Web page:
Lumina Foundation is a private, independent foundation that aims to make opportunities after high school accessible for all. From magazines to podcasts to blogs to reports, the communications and engagement team at Lumina is always looking for different ways to raise the profile of educational opportunity. When they had the chance to partner with documentary photographer Rachel Bujalski, they were excited to bring a new medium into the mix.

In 2020, Rachel profiled five college students in a series of photo essays. The original stories are moving glimpses into the lives of people working to achieve a degree amidst the twists and turns of their lives. They showcase the reality that today’s college students are often older than the “typical college students” people imagine; often they are Black and brown, immigrants, parents, and full- or part-time employees.

But, as with many things in 2020, this project did not get quite the attention it deserved. It ran in The Guardian and lives today on a landing page on Lumina’s website. So, in 2021 we worked with the Lumina team on a new challenge: To create a campaign that brings attention back to this photojournalism project, including a documentary, with the goal of educating policymakers and the broader public on the changing nature of today’s students. The documentary showcased Rachel’s process and showed how photography can be a conduit for stories that humanize overwhelming issues, like an education system not built for a huge percentage of students. It set the theme for other aspects of the campaign.

Building the Campaign

To reach Lumina’s very specific target audience, we created a two-pronged campaign—one digital and one geographically based. Digital ads, social media buys, and online media placed stories and videos on web pages that targeted congressional staffers, policy wonks, and thought leaders in higher ed. Our ad campaign challenged the assumptions and generalizations we make about college students, making their personal stories windows into the experience of thousands. The digital campaign led the audience to the landing page where we housed the documentary, the five student photo essays, and information about today’s college students.

A digital mock-up of the different Lumina students.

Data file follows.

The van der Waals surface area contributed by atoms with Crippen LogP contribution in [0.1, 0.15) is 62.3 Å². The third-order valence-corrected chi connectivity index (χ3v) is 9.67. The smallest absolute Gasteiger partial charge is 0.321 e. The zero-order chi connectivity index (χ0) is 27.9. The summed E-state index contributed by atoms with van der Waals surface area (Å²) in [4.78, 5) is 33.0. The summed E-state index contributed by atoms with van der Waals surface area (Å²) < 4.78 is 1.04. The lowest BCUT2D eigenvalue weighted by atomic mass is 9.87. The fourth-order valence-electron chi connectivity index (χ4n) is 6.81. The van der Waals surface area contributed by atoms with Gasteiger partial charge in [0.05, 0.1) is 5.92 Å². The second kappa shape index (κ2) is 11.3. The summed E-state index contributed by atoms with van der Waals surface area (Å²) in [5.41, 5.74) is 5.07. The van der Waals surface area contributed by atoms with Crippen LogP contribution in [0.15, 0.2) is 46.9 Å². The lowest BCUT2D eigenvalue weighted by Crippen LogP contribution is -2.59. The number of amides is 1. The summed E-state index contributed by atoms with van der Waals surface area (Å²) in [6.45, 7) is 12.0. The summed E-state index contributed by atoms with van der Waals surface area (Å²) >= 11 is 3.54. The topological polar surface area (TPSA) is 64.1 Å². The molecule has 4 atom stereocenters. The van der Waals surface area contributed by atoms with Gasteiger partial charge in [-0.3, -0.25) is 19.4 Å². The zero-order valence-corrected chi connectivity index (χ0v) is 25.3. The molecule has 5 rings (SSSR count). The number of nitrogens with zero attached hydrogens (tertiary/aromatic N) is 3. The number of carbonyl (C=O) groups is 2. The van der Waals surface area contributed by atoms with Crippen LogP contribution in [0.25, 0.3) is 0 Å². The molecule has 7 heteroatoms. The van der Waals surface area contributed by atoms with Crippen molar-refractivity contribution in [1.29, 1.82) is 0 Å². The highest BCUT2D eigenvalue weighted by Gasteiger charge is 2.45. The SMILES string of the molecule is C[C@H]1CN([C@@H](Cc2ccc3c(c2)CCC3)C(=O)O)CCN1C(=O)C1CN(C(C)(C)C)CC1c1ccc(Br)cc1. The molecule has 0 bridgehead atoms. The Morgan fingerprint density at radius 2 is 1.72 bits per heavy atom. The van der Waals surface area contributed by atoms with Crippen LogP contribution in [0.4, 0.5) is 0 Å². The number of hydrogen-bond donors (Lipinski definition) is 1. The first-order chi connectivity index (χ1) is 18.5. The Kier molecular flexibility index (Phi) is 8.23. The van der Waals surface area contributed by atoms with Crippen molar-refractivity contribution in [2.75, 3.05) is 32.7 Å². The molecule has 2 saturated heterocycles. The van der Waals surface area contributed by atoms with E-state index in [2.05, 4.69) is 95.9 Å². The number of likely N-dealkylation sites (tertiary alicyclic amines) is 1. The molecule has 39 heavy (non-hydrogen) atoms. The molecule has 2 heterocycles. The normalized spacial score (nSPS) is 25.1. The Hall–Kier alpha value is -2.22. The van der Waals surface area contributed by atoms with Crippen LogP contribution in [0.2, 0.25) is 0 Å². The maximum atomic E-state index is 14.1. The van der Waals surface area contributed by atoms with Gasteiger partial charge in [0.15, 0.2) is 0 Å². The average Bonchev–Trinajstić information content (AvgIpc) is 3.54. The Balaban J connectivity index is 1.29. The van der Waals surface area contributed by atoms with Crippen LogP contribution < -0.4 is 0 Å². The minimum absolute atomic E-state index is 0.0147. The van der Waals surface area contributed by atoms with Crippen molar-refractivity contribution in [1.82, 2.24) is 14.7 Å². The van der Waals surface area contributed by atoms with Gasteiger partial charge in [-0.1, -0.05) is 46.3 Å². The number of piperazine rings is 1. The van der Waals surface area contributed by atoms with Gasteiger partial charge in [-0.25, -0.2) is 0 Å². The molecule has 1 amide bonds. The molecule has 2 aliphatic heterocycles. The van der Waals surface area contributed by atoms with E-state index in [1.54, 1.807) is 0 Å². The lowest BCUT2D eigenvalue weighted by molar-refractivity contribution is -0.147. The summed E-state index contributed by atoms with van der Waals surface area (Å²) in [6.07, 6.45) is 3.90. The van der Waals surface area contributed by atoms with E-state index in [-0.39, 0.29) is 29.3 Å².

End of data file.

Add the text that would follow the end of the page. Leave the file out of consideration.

Knowing the policymakers we wanted to reach were in Washington, D.C., we set up a local outdoor campaign as well. We set up a billboard at 7th and I Streets in D.C. with a geo-targeting campaign that encouraged people close by to learn more. We set up outdoor media on bus shelters and bike rental stands to increase our reach in and around where our policymakers live and work.

A picture of what the Lumina billboards would look like inside a subway station.

The Today’s Student Photo Gallery

The culmination of this campaign was an in-person event: the opening of a gallery devoted to showing these student photo essays on a community college campus. We invited congressmen and congresswomen, senators, their staffs, officials from the U.S. and Virginia Departments of Education, as well as the governor of Virginia and administration officials to join us for an opening reception to hear the stories of today’s college students on the Northern Virginia Community College campus. The invitation allowed us to email staffers and policymakers personally, while affording us multiple opportunities to invite them to learn more before and after the event, continuing on a personal level what they’d likely be seeing online.

Rachel Bujalski’s photographs were striking in the gallery space of the Fine Arts Building at NOVA’s Alexandria campus. Each student occupied a wall, with framed prints of varying sizes, from 16”x10.5” to 60”x40”. The portraits sang in the natural light of the huge windows, against their white backdrop. Students wandered in between classes, marveling at not only the skill shown, but that students like them—who work between classes, who have kids, who support families of their own—would be featured for their success despite the challenges they encounter while navigating a system not built for them. What really got the students excited, however, was the interactive word cloud, where they got the chance to add their experience to a snapshot of all that college students today are—their successes and challenges alike. They stood in line to put their mark on the campaign, and the word cloud they helped create lives on the landing page still.

A shot of visitors looking at the Lumina art exhibit.

The program began with remarks from Northern Virginia Community College’s president, Dr. Anne Kress, who stressed the importance of supporting students’ entire lives. Jamie Merisotis, the CEO and president of Lumina Foundation, emphasized that this is not a conversation on the margins: two in five college students attend community colleges. We hosted a student panel featuring three NOVA students and facilitated by Lumina’s Today’s Student Tomorrow’s Talent podcast host, Dakota Pawlicki, which launched a moving conversation about the importance of flexibility, compassion, and understanding when supporting students. Finally, we screened the documentary and invited Rachel Bujalski on stage to talk with Karen Meza, one of her original student subjects, about how important it is to see yourself reflected in stories.

This campaign wasn’t our usual awareness-building campaign. But educating through storytelling is something we do often. Getting the chance to translate that into a physical space, with art, students, and the opportunity to educate in a totally different way wasn’t just a great opportunity for a great cause but a stretch of our understanding of what campaigns can be. Lumina Foundation continues to be an innovative and cutting-edge partner when it comes to pushing education forward.